Speak Up For What’s Right
Numerous stories have bubbled into our peripheral for years, whispering of workplace fear—fear of retaliation, fear of job loss. It was a bleak warning to stay within the lines. Yet, stories of candor and courage also emerged, delineating the daring of employees who spoke up against wrongdoing and demanded better of our modern world of work.
Google’s landmark 2012 study, Project Aristotle— an effort to understand the makings of effective teams—uncovered the vital importance of compassionate workplace culture. Google’s researchers determined that productivity was dependent on the concept of psychological safety. A previous study by researchers of Carnegie Mellon University, M.I.T., and Union College similarly found that team effectiveness relies on a culture of social sensitivity.
Fast forward to today and Google has found itself submerged in cries of workplace toxicity. Though once regarded as the happy company—the flagship promoter of psychological safety—Google’s leadership has been accused of turning deaf ears to employee concerns and perhaps even going so far as to to suffocate open communication. Where once the company stood for team cohesion and openness, employees now feel the shadow of retaliation.
Ironically, Google’s leadership may have corrupted the very idea of psychological safety. Employees speaking up with concerns found themselves diverted to their E.A.P., as if to suggest that worries should be addressed by therapy, not leadership. It’s a slap in the face reminiscent of the fallacies of the mindfulness movement, as argued by Ron Purser’s book McMindfulness.
Purser asserts that mindfulness has been hijacked to promote the sophistry of complacency. Modern workers might find themselves thrust into the expectation of accepting the status quo instead of improving it. However, authentic mindfulness still bears fruit.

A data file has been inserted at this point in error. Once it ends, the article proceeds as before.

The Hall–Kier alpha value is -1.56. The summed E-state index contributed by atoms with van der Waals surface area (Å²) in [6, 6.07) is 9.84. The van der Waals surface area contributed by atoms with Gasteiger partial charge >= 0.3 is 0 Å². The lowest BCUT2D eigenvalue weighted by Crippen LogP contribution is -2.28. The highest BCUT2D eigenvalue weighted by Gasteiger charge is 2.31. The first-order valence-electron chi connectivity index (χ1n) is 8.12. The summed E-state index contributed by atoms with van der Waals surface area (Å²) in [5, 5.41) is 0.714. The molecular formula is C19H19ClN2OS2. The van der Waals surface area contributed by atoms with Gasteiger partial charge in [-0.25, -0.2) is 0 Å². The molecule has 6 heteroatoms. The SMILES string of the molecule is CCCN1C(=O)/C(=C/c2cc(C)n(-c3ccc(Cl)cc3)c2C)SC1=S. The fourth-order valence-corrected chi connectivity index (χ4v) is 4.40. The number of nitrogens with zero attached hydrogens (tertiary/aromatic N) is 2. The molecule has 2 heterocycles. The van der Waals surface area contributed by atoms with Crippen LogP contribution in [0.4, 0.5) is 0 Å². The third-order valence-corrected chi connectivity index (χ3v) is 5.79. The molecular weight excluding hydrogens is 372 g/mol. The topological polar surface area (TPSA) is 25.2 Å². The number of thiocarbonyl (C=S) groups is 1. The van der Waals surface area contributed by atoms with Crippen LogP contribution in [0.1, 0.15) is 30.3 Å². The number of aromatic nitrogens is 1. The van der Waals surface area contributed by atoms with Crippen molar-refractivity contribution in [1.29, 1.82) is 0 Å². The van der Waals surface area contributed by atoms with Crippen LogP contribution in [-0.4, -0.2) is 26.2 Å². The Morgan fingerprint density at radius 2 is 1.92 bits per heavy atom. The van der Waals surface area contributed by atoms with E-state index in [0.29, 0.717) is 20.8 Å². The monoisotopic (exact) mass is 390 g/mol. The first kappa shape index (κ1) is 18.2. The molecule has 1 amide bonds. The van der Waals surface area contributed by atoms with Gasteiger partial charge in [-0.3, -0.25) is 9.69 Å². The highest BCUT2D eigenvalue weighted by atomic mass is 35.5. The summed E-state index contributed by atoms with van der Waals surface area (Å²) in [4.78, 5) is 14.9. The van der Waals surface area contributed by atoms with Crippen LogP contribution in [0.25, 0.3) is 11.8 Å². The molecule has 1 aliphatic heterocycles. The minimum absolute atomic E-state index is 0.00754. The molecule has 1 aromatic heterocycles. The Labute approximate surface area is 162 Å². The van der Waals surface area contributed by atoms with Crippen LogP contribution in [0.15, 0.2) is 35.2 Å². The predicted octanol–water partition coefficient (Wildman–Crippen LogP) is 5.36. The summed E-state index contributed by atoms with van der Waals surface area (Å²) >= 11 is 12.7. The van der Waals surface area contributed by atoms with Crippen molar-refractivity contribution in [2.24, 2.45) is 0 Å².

Harvard researcher Amy Edmonson pioneered how psychological safety pertains to organizational and team culture. In this TED Talk, Edmonson conveys how healthcare teams that openly discuss failure foster a culture of learning–freedom to fail allows freedom to learn. Conversely, demanding only excellence fosters a culture of anxiety. Teams that encourage open communication flourish, their members comfortable with being themselves.
Without fear of retaliation for expression, ideas and values can be shared openly, and to compassionate ears. Speaking up transcends organizational needs, invoking an obligation we all have to ourselves.
Ultimately, organizations are comprised of humans. Teams are comprised of humans. When we speak up, we speak up at the behest of being human.
“Breaking our silence is powerful. Whether it comes as a whisper or a squeak at first, allow that sense of spaciousness, of opening, allow yourself to trust the bottomlessness, and lean into the dark roar which will light up every cell.”
– Lucy H. Pearce.
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